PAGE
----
Anti-cancer agent could be used to prevent premature birth | Action Medical Research

Anti-cancer agent could be used to prevent premature birth

26 October 2009
Trichostatin A, an agent initially investigated in the laboratory as a possible cancer therapy, has been shown to inhibit contractions in muscle from the uterus and could have a role in preventing premature labour[i],[ii]. The research, carried out by a team at Newcastle University, was funded by leading children’s charity, Action Medical Research. 
 
Around 50,000 babies are born too early in the UK each year[iii],[iv], yet little is known about what causes premature birth or how to prevent it.  Premature birth is the biggest single cause of death in infants, and around 1,500 babies die in the UK as a result of this[v],[vi],[vii]. A variety of drugs are used to reduce the incidence of premature labour, but few are effective and some have serious side effects. 
 
It has been previously shown that protein kinase A (PKA), is involved in controlling the relaxation of the uterus during pregnancy, and that levels of PKA are higher in pregnant woman compared to non-pregnant woman[viii] and then decrease at the start of labour. Researchers using uterine muscle samples from patients at the Royal Victoria Infirmary, Newcastle showed that the drug, Trichostatin A, increased the levels of a protein subunit of PKA and also inhibited smooth muscle contractions in these tissues1.
 
Professor Nick Europe-Finner, the project leader and Professor of Myometrial Science at Newcastle University, said: “This is an exciting new discovery as we now know that protein kinase A has an important role in controlling relaxation of the uterus during pregnancy. The discovery that Trichostatin A can inhibit contractions, presumably due to its effect on PKA, means that this drug could potentially be used to prevent premature labour, however further laboratory studies are needed to asses the effectiveness of this and similar anti-cancer agents.”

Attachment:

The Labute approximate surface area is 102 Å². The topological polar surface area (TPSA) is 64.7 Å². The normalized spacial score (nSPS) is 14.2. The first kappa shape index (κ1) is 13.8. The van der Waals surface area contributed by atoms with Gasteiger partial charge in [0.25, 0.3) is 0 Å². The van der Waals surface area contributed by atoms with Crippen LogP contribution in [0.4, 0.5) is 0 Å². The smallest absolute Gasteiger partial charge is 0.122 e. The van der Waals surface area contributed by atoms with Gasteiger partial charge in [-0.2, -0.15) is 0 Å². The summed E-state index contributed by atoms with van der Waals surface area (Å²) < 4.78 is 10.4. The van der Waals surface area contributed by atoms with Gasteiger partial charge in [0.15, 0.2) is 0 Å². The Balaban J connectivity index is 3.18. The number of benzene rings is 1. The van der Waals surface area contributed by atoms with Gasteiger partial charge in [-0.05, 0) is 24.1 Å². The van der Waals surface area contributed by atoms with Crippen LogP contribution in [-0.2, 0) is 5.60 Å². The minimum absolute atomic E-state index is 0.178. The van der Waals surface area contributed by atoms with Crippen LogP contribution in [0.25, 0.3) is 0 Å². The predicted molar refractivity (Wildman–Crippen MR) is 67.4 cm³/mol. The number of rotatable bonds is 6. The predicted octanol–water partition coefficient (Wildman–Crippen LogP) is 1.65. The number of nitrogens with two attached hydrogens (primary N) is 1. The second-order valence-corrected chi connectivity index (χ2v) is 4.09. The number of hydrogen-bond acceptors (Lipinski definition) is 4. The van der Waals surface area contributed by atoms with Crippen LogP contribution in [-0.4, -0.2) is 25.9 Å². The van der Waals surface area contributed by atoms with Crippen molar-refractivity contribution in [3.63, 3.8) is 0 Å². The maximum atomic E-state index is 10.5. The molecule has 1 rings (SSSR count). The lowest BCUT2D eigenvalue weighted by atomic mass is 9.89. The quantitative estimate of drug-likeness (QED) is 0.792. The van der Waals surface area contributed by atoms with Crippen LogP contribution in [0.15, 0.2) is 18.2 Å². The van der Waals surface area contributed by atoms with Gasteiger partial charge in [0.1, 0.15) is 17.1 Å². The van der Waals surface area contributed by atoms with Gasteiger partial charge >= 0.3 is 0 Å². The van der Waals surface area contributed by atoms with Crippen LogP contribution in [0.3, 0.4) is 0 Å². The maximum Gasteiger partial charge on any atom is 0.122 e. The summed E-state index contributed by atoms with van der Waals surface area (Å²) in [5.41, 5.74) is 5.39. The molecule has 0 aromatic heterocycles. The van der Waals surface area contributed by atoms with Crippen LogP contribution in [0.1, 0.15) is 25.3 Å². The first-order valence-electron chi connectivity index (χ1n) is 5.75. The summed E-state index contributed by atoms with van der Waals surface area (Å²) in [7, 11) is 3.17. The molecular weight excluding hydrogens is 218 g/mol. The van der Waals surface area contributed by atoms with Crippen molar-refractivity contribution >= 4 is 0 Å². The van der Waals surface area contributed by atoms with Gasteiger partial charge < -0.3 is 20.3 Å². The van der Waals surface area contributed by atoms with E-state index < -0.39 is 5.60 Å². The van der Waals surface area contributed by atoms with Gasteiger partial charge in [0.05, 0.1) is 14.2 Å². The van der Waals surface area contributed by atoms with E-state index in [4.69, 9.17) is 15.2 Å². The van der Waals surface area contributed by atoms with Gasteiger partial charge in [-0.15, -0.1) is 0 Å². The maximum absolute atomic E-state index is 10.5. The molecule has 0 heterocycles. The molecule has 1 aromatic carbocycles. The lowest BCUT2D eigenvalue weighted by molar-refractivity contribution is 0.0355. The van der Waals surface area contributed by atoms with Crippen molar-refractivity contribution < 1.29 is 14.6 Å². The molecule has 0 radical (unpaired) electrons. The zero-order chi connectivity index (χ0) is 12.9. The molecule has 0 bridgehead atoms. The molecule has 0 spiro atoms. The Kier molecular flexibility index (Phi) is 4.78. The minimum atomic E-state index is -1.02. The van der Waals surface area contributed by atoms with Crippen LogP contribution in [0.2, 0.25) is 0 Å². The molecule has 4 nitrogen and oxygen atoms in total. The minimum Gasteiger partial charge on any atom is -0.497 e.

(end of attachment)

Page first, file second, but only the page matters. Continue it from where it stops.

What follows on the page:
Dr Magdalena Karolczak-Bayatti, Research Fellow, Newcastle University commented: “More laboratory research should help us to determine exactly how Trichostatin A regulates PKA levels and affects uterine muscle contraction. ”
 
Premature birth can have negative, long-lasting effects on both the mother and the baby. For many women, preterm labour is shocking, frightening and unexpected.  
 
“This project has uncovered some of the molecular pathways that regulate uterine contractions and so could be linked to premature birth. The results showing that Trichostatin A can inhibit contractions in the uterus means it could have a role in preventing premature birth. Finding a new treatment for early labour would be a major step forward,” says Dr Yolande Harley, Deputy Director of Research at Action Medical Research. 
 
There are several factors which can increase a woman’s risk of going into premature labour including age, infection and inflammation. However, often, the first indication of a problem is when a woman arrives at hospital in preterm labour. Many premature babies, particularly those who are born very early, are at risk of developing serious problems, such as cerebral palsy, blindness, deafness and developmental delay.